“Spend Less, See More” — that’s the tagline of my books, but it fits. I think when you spend less you’re likely to have more interesting, authentic travel experiences. You’ll be eating where the locals eat, partying where they party.
And as importantly, you’ll be supporting local industry and traveling in a more green fashion—staying at Mom and Pop guesthouses, eating at beloved local restaurants, taking public transportation, etc.
What is your overall travel philosophy? As someone who writes guidebooks, how do you view the rise of online guides? Is it a good or bad thing?
As the first editor of Frommers.com, I pioneered the online guides. And it’s clear to me that we’re moving towards a paperless media. That’s why Frommers is putting its content into all sorts of forms, from the internet to phone apps to pop-ups in GPS Systems to iTunes audio guides.
My only hope is that readers understand there’s a difference between guides that are created by journalists and ones that are thrown onto the internet as marketing ploys by PR firms.
It’s important that you go with a name you can trust, one that’s presenting the information in an impartial, rigorously researched fashion.
Most of my readers are long term travelers. What advice would you give to backpackers and round the world travelers?
Read! And I’m not talking about guidebooks. I’m a firm believer that an informed traveler, one who reads up on the history of the place they’re visiting, its culture, its current political situation, its art scene, etc will get more out of the journey, and as importantly, know what to look out for. They’ll have more likelihood of getting off the beaten track and seeing what the culture really is like.
What is your worst travel experience?
I once had to do an article on a guided tour, which meant I had to TAKE a guided tour (for two days). I felt like I was in some weird kind of prison, having to see Italy through the glass of a big bus, rather than on the streets.
And having to listen to a TERRIBLE guide drone on and on, giving very little insight into what we were seeing. On that tour, I overheard a woman turning to her husband and gushing “Isn’t Italy beautiful! Don’t you just long to come back.” Her husband replied with a shrug “Eh. I’ve seen better”.
And I thought to myself, well, if his only experience of Italy consisted of listing to this bore rattling on and on, eating in the lousy tourist restaurants big enough to handle 40 bus passengers all at once, and sitting on a bus for hours every day…well, yeah, he probably had seen better.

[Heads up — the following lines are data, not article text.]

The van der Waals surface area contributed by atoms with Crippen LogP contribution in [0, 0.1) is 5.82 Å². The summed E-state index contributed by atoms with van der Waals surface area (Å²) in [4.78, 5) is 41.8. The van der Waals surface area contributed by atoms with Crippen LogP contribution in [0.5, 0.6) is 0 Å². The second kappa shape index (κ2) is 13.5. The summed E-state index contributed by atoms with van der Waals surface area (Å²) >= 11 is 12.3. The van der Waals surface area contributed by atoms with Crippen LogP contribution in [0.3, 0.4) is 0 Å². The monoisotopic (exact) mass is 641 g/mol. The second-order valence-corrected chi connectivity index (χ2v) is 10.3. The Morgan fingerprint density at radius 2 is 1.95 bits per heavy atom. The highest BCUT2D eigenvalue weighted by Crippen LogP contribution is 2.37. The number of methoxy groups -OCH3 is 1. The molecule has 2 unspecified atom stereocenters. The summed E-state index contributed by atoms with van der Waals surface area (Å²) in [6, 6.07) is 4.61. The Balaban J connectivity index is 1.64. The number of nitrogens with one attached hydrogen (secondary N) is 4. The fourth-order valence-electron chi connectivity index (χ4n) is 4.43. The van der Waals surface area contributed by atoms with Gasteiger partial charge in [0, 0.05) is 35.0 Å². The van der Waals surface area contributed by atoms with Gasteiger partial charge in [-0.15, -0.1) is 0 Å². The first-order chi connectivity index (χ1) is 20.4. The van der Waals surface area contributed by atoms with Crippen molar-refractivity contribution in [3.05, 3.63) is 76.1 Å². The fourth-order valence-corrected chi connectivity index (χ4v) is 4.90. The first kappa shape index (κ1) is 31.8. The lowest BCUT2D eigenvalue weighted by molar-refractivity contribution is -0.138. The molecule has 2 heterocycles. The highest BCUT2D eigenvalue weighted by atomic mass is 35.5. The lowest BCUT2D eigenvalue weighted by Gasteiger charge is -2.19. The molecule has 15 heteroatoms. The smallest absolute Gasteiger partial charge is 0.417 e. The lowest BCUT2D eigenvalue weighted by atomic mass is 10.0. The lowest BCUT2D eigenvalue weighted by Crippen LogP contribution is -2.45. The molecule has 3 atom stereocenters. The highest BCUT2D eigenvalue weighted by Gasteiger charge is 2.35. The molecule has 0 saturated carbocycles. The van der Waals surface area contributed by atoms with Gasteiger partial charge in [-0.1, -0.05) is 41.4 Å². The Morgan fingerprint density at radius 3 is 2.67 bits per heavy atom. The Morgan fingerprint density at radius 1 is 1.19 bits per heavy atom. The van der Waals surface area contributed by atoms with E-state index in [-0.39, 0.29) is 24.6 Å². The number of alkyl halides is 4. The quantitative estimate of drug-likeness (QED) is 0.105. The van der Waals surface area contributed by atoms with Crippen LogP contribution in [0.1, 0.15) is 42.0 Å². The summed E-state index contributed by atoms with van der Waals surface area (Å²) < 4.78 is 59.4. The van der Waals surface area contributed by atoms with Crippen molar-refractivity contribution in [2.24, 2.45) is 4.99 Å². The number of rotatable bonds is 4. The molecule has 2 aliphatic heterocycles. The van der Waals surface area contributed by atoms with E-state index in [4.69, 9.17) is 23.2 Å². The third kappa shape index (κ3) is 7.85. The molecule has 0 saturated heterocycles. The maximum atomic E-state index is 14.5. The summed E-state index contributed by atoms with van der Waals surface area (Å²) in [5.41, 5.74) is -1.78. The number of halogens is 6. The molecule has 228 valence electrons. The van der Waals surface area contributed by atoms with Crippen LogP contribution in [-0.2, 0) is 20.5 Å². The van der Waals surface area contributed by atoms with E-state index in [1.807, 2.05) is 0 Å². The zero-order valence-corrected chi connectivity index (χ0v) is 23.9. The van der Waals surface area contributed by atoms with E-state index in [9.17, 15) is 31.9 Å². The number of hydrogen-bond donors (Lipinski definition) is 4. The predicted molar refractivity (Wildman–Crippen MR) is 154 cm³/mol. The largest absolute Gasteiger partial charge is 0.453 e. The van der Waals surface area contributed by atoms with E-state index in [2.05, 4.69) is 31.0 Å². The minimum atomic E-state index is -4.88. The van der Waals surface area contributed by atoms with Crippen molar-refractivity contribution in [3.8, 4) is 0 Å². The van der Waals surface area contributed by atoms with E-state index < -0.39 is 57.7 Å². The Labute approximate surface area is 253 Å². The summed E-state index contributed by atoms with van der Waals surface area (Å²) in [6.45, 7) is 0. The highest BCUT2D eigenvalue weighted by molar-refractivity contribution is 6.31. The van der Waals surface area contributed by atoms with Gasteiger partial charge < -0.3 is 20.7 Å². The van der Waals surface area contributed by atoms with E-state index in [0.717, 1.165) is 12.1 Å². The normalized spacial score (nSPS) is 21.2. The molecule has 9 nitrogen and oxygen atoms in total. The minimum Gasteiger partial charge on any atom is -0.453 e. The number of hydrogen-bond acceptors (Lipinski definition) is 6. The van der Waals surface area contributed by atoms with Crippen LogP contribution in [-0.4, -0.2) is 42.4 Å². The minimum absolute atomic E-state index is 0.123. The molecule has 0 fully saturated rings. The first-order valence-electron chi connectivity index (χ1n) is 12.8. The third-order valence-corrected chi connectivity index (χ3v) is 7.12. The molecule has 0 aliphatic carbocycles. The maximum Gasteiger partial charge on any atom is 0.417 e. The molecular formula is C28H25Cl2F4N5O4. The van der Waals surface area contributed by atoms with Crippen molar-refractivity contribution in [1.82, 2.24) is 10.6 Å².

Now I don’t want to diss all tours. I’ve taken some great afternoon walking tours, and there are some tour companies that don’t give you this type of pre-fab experience.
You just have to do your research to make sure you’re with a better type of tour company. Or travel like I tend to — independently!
Book Your Trip: Logistical Tips and Tricks
Book Your Flight
Find a cheap flight by using Skyscanner or Momondo. They are my two favorite search engines because they search websites and airlines around the globe so you always know no stone is left unturned.
Book Your Accommodation
You can book your hostel with Hostelworld as they have the largest inventory. If you want to stay somewhere other than a hostel, use Booking.com as they consistently return the cheapest rates for guesthouses and cheap hotels. I use them all the time.
Don’t Forget Travel Insurance
Travel insurance will protect you against illness, injury, theft, and cancellations. It’s comprehensive protection in case anything goes wrong. I never go on a trip without it as I’ve had to use it many times in the past. I’ve been using World Nomads for ten years. My favorite companies that offer the best service and value are:
Looking for the best companies to save money with?
Check out my resource page for the best companies to use when you travel! I list all the ones I use to save money when I travel – and that will save you time and money too!